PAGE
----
Mary Browning spreads kindness over her two decades with the Naperville Police Department

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“It really was the career of a lifetime, where I think the best part is that it was rewarding,” said Crime Prevention Specialist with the Naperville Police Department Mary Browning. “I felt as though I really gave back to the community.”

After nearly two decades with the Naperville Police Department (NPD), Crime Prevention Specialist Mary Browning is retiring in July.

She spent the majority of her career working in Naperville School District 203 with elementary school children, teaching them about staying safe at home by themselves, on the internet and personal safety. She also served the city’s elderly population.

“The most rewarding part is just knowing that I’m helping keep the residents of Naperville safe, whether you’re a toddler or whether you’re a senior.”

Browning answers the call to public safety

Before arriving at the NPD, Browning worked in retail and as a contract trainer, but said she felt the calling to work in public safety since her days as a Girl Scout.

“I saw this job in the paper, and I’m like, ‘This is exactly what I want to do, how people learn how to be safe.”

For the past 20 years, she used her experience as a scout to educate the next generation.

“I have helped 1,168 scouts earn either their fingerprinting merit badge, their crime prevention merit badge, (or) their traffic safety merit badge,” said Browning.

Part of Browning’s time was spent teaching kids at Naperville’s Safety Town. Earlier this month, she stopped by a summer camp to give a lesson on stranger danger.

“I’m somebody they don’t know, I’m a stranger, and so I come up to the playground and I go, ‘Hi boys and girls, I just got a brand new puppy and he’s so soft, come on over and give him a pat,’” said Browning.

“No,” the kids say.

“They remember to say no, excellent!” said Browning.

Even when the Safety Town kids are all grown up, Browning still has plenty of tips to offer before they leave the nest.

“We would have a couple of nights here at the police department meant for (upcoming) college freshmen and their parents,” said Browning. “The first part of the presentation was done by (a) commander, and it was all about, ‘Okay, you have this newfound freedom, right?’ I would talk about crime prevention as far as personal safety, how to keep track of property, what to do if something happens.”

“The nicest person at the Naperville Police Department”

Back in 2017, Browning brought the whole Naperville Police Department together to take part in a nationwide movement.

“They were called Kindness Rocks, and you would paint them and place them in certain areas around your town, maybe a park or playground,” said Browning. “It was really well received throughout the community, and it was a great team-building exercise here at the police department as well.”

The Kindness Rocks initiative was one of many reasons Browning earned the nickname “the nicest person at the Naperville Police Department.”

“I like to make people laugh, and sometimes police work is not fun,” said Browning. “Our social workers and our patrol officers, they see a lot of bad things, so when they come to the police department, I want to them to feel welcome, I want them to feel like this is a good place to be. And if I can inject a little humor or a little kindness or a little smile, like what the heck, right? Everybody needs that.”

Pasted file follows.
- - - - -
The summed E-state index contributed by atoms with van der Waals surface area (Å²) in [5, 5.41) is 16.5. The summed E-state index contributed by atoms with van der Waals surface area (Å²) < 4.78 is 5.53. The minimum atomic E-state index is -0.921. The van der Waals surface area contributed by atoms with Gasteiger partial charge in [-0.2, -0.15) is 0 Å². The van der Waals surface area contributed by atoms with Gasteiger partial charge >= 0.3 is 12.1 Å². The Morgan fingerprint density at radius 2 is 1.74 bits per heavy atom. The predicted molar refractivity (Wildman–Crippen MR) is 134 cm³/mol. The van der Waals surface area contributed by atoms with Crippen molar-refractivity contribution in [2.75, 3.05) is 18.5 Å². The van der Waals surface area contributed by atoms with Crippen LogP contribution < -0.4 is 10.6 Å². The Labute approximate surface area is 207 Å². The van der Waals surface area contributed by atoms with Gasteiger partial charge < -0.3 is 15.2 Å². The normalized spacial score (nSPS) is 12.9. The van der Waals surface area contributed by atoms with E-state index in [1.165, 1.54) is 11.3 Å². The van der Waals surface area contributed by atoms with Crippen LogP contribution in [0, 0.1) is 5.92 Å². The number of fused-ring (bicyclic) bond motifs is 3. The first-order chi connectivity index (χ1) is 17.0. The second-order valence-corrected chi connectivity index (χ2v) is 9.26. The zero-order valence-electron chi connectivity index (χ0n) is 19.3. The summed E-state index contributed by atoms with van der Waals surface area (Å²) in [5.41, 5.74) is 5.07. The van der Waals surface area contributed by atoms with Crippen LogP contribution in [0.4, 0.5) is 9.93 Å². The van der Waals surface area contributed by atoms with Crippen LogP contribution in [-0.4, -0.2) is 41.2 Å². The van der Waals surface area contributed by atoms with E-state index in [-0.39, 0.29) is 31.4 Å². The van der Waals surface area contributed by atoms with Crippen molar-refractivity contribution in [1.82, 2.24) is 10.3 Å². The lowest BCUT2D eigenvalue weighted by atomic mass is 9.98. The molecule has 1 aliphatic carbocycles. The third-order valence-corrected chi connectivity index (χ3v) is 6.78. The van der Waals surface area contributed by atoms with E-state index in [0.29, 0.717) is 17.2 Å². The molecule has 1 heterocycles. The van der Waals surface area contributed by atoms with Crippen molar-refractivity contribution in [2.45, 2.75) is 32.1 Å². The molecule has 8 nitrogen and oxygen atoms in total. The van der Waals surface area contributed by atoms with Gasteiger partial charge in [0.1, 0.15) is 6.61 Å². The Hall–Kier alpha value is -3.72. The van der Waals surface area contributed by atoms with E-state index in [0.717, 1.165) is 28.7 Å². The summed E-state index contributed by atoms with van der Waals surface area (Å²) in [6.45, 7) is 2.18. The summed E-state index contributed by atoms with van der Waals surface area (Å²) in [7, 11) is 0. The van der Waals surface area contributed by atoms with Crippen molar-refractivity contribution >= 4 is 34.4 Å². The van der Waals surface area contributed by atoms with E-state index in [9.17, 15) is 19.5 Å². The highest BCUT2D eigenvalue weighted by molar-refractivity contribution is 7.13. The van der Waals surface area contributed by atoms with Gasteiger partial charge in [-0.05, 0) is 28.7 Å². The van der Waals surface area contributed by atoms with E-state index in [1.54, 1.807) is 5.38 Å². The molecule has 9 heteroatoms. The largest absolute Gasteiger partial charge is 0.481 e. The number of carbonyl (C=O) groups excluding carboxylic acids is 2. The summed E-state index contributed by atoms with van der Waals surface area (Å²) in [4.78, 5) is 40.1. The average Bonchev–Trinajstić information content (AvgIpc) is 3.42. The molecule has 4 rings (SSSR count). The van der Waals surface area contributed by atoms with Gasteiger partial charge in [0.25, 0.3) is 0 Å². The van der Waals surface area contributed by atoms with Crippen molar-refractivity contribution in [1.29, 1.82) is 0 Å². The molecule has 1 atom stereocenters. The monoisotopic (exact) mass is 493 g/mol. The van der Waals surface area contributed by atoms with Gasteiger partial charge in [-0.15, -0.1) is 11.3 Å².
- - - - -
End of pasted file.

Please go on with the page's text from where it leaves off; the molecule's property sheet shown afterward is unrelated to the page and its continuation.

Browning honored for her years of service

At the 2024 Citizens Appreciate Public Safety, or CAPS Awards in May, Naperville Police Chief Jason Arres presented Browning with a Meritorious Service Award for her time with the NPD.

“I was shocked and humbled by that, it meant a lot to me because it meant that my 19.5 years of service to (the) police department and community was recognized, and I felt good about that,” said Browning.

When reflecting on Browning’s time with the police department, Arres had no shortage of compliments.

“Full of good ideas, always trying to find different ways to deliver the important messages she gives to our community,” Arres said. “Always striving to be better tomorrow than you were today, I really like that mentality.”

Along with her Meritorious Service Award, Browning was recently named the 2024 Outstanding Illinois State Crime Stoppers Board Member.

“It wasn’t enough that she was doing great work here in her role with the police department,” said Arres. “Then she donates her time to be part of the Crime Stoppers board, which is helping us find ways to develop tips to solve crimes, which brings justice to those victimized, so truly giving back in every sense of the word.”

Next steps for Browning

Browning said she “absolutely plans” to stay in the Naperville area once she retires. 

Though she said she’ll miss being out in the city teaching people how to be safe, she’s hopeful the Naperville Police Department can keep spreading kindness each day.

“I’m just very thankful that I was able to be an extremely small part of this department, which was rewarding for me personally, and hopefully rewarding for the community as well,” said Browning. “We’ve been voted one of the best places in America to live. It doesn’t happen by accident, it happens by people working together, creating initiatives, creating programs. Everybody from records, to patrol, to investigations, we all work together to make Naperville a safer, and better place.

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